Welcome to Pottersville 2: Now with the subtitle, "Blogging Against Fascism!"

The Hunting of the Snark: Relentlessly fact-checking and skewering Megan McArdle (among other things).

The Non Sequitur: Examining logical fallacies in the news.

I also have to give a shout-out to Mike's Blog Roundup at Crooks and Liars, where every day it's Blogroll Amnesty Day (coincidentally, I just finished up another stint). Melissa McEwan at Shakesville does regular blog roundups and invites readers to link their pieces in those threads. Additionally, Thers of Whiskey Fire was nice enough to link the 2011 Jon Swift Memorial Roundup at Eschaton back in December. Given the origins of Blogroll Amnesty Day, that may seem ironic, or karmic, or whatever. Regardless, good will and good karma are always welcome, and participating in Blogroll Amnesty Day definitely tips the scales in the right direction. If you read this late, skippy plans to round up posts for an extra day or two this year, so don't be shy.

Finally, here's Blue Gal's video:

Enough From Me – What Do You Think About Me?

The 2012 Screen Actors Guild Awards were held this past weekend. You can see the list of nominees and winners here. As usual, there are some worthy recipients and nominees. (I didn't watch the entire show myself, just some clips, but I'm always glad to see good work recognized.) For Oscar watchers, the SAG Awards have some predictive value, since actors make up the largest block of Oscar voters. That said, I did find this panel of a slideshow web ad hilariously appalling:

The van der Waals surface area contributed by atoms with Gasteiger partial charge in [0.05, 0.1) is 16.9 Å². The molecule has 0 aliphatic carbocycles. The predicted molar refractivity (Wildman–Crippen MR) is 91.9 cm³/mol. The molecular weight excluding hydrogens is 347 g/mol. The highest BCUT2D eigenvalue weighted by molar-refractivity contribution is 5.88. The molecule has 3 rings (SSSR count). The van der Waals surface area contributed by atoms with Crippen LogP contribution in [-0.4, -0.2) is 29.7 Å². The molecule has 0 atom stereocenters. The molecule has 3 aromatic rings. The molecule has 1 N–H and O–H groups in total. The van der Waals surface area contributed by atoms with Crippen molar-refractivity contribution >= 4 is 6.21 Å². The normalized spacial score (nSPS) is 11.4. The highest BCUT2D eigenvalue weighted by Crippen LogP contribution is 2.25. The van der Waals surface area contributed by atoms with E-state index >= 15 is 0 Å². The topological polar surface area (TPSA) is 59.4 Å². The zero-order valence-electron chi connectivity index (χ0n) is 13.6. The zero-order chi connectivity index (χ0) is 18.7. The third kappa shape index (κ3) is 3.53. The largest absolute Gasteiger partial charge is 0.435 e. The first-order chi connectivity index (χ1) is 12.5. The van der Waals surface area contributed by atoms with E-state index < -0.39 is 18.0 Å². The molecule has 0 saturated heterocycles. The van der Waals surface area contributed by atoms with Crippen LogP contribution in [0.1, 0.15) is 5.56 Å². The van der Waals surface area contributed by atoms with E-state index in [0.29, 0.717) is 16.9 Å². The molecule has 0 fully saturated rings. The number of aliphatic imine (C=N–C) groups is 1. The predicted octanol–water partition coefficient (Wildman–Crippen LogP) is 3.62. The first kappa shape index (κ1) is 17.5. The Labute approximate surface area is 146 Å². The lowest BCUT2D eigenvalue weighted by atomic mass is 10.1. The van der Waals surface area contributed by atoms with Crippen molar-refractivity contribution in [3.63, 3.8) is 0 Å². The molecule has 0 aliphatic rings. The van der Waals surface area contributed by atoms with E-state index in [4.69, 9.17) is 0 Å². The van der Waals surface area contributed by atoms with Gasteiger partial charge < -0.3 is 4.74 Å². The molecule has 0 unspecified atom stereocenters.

"The only award show where every award goes to an actor."

Yikes. I hoped to FSM that this was the idea of some marketing person, and not anyone at the SAG Awards, but Backstage and several other sites use the same slogan in their coverage. (Google shows the phrase only appearing in recent coverage – older webpages featuring it are merely displaying recent feeds.) I don't see how this pitch can be read as anything else but, 'no awards for boring stuff.' Where's Jenna Maroney to sneer at all the little people?